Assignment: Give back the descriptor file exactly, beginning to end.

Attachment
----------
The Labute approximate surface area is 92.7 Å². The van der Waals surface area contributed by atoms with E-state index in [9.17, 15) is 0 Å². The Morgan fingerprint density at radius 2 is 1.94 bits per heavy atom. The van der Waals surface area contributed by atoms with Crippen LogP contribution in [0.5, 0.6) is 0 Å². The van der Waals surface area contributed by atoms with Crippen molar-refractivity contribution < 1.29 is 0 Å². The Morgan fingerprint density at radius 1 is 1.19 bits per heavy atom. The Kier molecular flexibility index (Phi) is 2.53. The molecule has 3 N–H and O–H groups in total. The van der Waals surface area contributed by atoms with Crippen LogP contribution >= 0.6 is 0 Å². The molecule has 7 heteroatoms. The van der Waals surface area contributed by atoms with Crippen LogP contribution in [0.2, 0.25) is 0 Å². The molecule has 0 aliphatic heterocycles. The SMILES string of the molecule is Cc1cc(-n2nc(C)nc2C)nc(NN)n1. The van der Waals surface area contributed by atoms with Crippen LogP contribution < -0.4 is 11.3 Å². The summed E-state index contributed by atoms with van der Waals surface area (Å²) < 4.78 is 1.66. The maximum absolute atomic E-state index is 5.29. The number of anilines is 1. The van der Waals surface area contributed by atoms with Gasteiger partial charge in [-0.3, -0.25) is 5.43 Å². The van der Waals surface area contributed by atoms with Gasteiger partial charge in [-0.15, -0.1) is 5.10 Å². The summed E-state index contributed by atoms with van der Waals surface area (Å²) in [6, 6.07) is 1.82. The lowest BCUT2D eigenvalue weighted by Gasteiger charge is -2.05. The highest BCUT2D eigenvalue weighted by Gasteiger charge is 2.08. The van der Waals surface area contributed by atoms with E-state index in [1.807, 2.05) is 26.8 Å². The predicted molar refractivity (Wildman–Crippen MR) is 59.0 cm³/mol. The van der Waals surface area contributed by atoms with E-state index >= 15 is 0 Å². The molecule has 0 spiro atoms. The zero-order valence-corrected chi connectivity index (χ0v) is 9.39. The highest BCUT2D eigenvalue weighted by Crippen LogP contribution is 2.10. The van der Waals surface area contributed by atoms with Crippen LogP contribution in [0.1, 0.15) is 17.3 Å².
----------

The Labute approximate surface area is 92.7 Å². The van der Waals surface area contributed by atoms with E-state index in [9.17, 15) is 0 Å². The Morgan fingerprint density at radius 2 is 1.94 bits per heavy atom. The van der Waals surface area contributed by atoms with Crippen LogP contribution in [0.5, 0.6) is 0 Å². The van der Waals surface area contributed by atoms with Crippen molar-refractivity contribution < 1.29 is 0 Å². The Morgan fingerprint density at radius 1 is 1.19 bits per heavy atom. The Kier molecular flexibility index (Phi) is 2.53. The molecule has 3 N–H and O–H groups in total. The van der Waals surface area contributed by atoms with Crippen LogP contribution >= 0.6 is 0 Å². The molecule has 7 heteroatoms. The van der Waals surface area contributed by atoms with Crippen LogP contribution in [0.2, 0.25) is 0 Å². The molecule has 0 aliphatic heterocycles. The SMILES string of the molecule is Cc1cc(-n2nc(C)nc2C)nc(NN)n1. The van der Waals surface area contributed by atoms with Crippen LogP contribution < -0.4 is 11.3 Å². The summed E-state index contributed by atoms with van der Waals surface area (Å²) < 4.78 is 1.66. The maximum absolute atomic E-state index is 5.29. The number of anilines is 1. The van der Waals surface area contributed by atoms with Gasteiger partial charge in [-0.3, -0.25) is 5.43 Å². The van der Waals surface area contributed by atoms with Gasteiger partial charge in [-0.15, -0.1) is 5.10 Å². The summed E-state index contributed by atoms with van der Waals surface area (Å²) in [6, 6.07) is 1.82. The lowest BCUT2D eigenvalue weighted by Gasteiger charge is -2.05. The highest BCUT2D eigenvalue weighted by Gasteiger charge is 2.08. The van der Waals surface area contributed by atoms with E-state index in [1.807, 2.05) is 26.8 Å². The predicted molar refractivity (Wildman–Crippen MR) is 59.0 cm³/mol. The van der Waals surface area contributed by atoms with E-state index >= 15 is 0 Å². The molecule has 0 spiro atoms. The zero-order valence-corrected chi connectivity index (χ0v) is 9.39. The highest BCUT2D eigenvalue weighted by Crippen LogP contribution is 2.10. The van der Waals surface area contributed by atoms with Crippen LogP contribution in [0.1, 0.15) is 17.3 Å².